The night after, during the official round of openings, one could wait a half hour to experience Balenciaga fav Jon Rafman’s VR piece Deluge (2018) at Bangkok CityCity. Empathy machine? As if. I was wearing Miu Miu heels while waiting and VR has no empathy for tomfemmes dedicated to an evening look! More compelling, as far as exploring the ambiance of virtual existence, was the appearance of a VR headset on a gal’s head as she sits in a forest in Metahaven’s video Information Skies (2016), displayed at S.A.C. Subhashok the Arts Centre. A portentous, disembodied narrative is read throughout the video (subtitled in Thai) like an epic poem for an incoming doom: “When we were born, we were not allowed to die. Death is virtual reality.” Also, warning: “There is no one in the grave. Their only relief is bottled water.” The future leapt the fuck out.
During a day of talks moderated by Hera Chan and screenings by Victor Wang on October 14 at the Dr. Thaworn Phornprapha Auditorium—later screenings this month will be hosted by “edutainment” auteurs DIS and curator Aily Nash—Wang noted that the “great crime of modernism is to make people believe they are just one thing.” Same goes for art, and you can actually read the artworks in Ghost as structural critique, or, as old-fashioned as it sounds, the expressions of artists’ multivalent ideas, instead of as “Y” thing shown at the “X” triennial or biennial, a framework wherein the institution can keep meaning in designated lanes. Or, to put it another way, as recently canceled author Chris Kraus noted in her 2004 essay collection Video Green, “It is the biography of the institution that we want to read now,” as opposed to that of the artist, and the context of a piece being seen in a prestigious biennial often supersedes an understanding of the art itself.
Some of the pieces in Ghost are new—Jon Wang’s video installation You Belong two Me (2018), commissioned by and elegantly situated in the Jim Thompson House Museum, is comprised of a double portrait of a spirit as it possesses two Burmese spiritual mediums named Ricky and Phu Phu—but a few other works examining the tenuous position of the global economy and the vulnerability of people to capitalism’s ebbs and flows have been percolating through the exhibition circuit for the past couple of years. Shown in 2015 at Artists Space in New York, 100 Tonson Gallery’s Hito Steyerl installation, Liquidity Inc. (2014), explores similarities between the movement of goods and financial capital to the demands placed on the precariously employed. Excerpted from his 2016 exhibition Unemployment at the Manhattan Chinatown gallery 47 Canal, Josh Kline’s video Universal Early Retirement (Spots #1 & #2) (2016) plays at Bangkok CityCity in a room carpeted with Amazon Prime shipping boxes.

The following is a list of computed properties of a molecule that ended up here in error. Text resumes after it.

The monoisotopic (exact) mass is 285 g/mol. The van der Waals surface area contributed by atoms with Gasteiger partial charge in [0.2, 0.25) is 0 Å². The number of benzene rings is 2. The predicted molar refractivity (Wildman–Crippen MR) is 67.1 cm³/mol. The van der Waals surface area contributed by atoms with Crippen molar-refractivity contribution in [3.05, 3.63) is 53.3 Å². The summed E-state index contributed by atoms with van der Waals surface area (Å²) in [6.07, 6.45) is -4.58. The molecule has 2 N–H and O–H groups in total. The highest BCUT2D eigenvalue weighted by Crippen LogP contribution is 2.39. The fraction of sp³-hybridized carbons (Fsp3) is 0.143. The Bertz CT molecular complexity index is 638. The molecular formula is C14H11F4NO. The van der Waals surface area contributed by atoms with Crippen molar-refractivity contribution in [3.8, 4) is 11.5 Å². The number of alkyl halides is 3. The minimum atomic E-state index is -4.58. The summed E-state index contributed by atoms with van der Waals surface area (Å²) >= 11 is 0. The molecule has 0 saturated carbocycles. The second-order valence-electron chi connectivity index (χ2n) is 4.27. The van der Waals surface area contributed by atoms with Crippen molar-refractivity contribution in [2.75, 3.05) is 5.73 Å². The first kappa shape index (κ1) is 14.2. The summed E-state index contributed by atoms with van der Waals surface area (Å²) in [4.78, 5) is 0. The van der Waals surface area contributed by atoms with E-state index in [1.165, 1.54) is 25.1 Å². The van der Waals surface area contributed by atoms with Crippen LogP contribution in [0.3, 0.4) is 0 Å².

The cheerful promo advocates for universal basic income while couching its progressive message in a style parodying the lavishly produced and expensive campaign advertisements of Democrats like Hillary Clinton and Bernie Sanders in the U.S., as the artist noted for further context to a Thai audience during the aforementioned public talks. Additionally, as Arunanondchai noted in an interview with GARAGE, the video may be from an American artist, but it also is relevant to the local context in Bangkok, given that a new political party in Thailand is on board with UBI.
Then, displayed at Artist+Run (another one of the spaces in N22), is a video by Samson Young that was included in his exhibition for the Hong Kong pavilion at last year’s Venice Biennale, showing pro-mainland China group the Hong Kong Federation of Trade Unions Choir whisper-singing the 1980s charity single “We Are the World.” Turning the overdetermined aplomb of the song into a hissing chorus is a strange afterlife for a pop anthem—though not the strangest in a time of “hauntology”—but even dead ideals can get a turn at unholy resuscitation. As globalization transforms the Earth into one sprawling job site, as opposed to one world, the multicultural ideals of peace and harmony on the bosses’ and winners’ terms could certainly sound shrill.
The first edition of “Ghost:2561” runs from October 11-28, 2018 across various venues in Bangkok, Thailand. For more on the foundation behind the event, see our previous coverage here, and an interview with the curator here .